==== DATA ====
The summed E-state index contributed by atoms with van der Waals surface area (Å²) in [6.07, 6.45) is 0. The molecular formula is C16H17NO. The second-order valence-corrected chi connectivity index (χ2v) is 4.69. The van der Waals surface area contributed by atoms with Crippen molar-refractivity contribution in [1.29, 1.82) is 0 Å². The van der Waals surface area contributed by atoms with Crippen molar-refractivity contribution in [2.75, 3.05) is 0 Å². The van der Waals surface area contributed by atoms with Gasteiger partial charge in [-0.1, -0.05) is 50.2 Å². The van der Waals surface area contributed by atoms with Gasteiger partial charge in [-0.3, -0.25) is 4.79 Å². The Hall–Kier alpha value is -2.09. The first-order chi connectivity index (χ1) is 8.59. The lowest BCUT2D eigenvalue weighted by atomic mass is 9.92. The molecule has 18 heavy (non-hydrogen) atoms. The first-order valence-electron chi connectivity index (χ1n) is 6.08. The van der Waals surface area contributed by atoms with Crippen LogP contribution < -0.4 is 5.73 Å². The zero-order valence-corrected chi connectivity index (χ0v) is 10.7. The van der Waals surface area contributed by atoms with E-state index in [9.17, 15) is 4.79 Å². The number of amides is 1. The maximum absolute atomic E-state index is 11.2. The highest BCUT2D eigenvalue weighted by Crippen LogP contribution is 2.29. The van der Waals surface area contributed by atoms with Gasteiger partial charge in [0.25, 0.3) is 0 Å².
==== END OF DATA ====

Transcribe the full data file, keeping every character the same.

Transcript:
The summed E-state index contributed by atoms with van der Waals surface area (Å²) in [6.07, 6.45) is 0. The molecular formula is C16H17NO. The second-order valence-corrected chi connectivity index (χ2v) is 4.69. The van der Waals surface area contributed by atoms with Crippen molar-refractivity contribution in [1.29, 1.82) is 0 Å². The van der Waals surface area contributed by atoms with Crippen molar-refractivity contribution in [2.75, 3.05) is 0 Å². The van der Waals surface area contributed by atoms with Gasteiger partial charge in [-0.1, -0.05) is 50.2 Å². The van der Waals surface area contributed by atoms with Gasteiger partial charge in [-0.3, -0.25) is 4.79 Å². The Hall–Kier alpha value is -2.09. The first-order chi connectivity index (χ1) is 8.59. The lowest BCUT2D eigenvalue weighted by atomic mass is 9.92. The molecule has 18 heavy (non-hydrogen) atoms. The first-order valence-electron chi connectivity index (χ1n) is 6.08. The van der Waals surface area contributed by atoms with Crippen LogP contribution < -0.4 is 5.73 Å². The zero-order valence-corrected chi connectivity index (χ0v) is 10.7. The van der Waals surface area contributed by atoms with E-state index in [9.17, 15) is 4.79 Å². The number of amides is 1. The maximum absolute atomic E-state index is 11.2. The highest BCUT2D eigenvalue weighted by Crippen LogP contribution is 2.29. The van der Waals surface area contributed by atoms with Gasteiger partial charge in [0.25, 0.3) is 0 Å².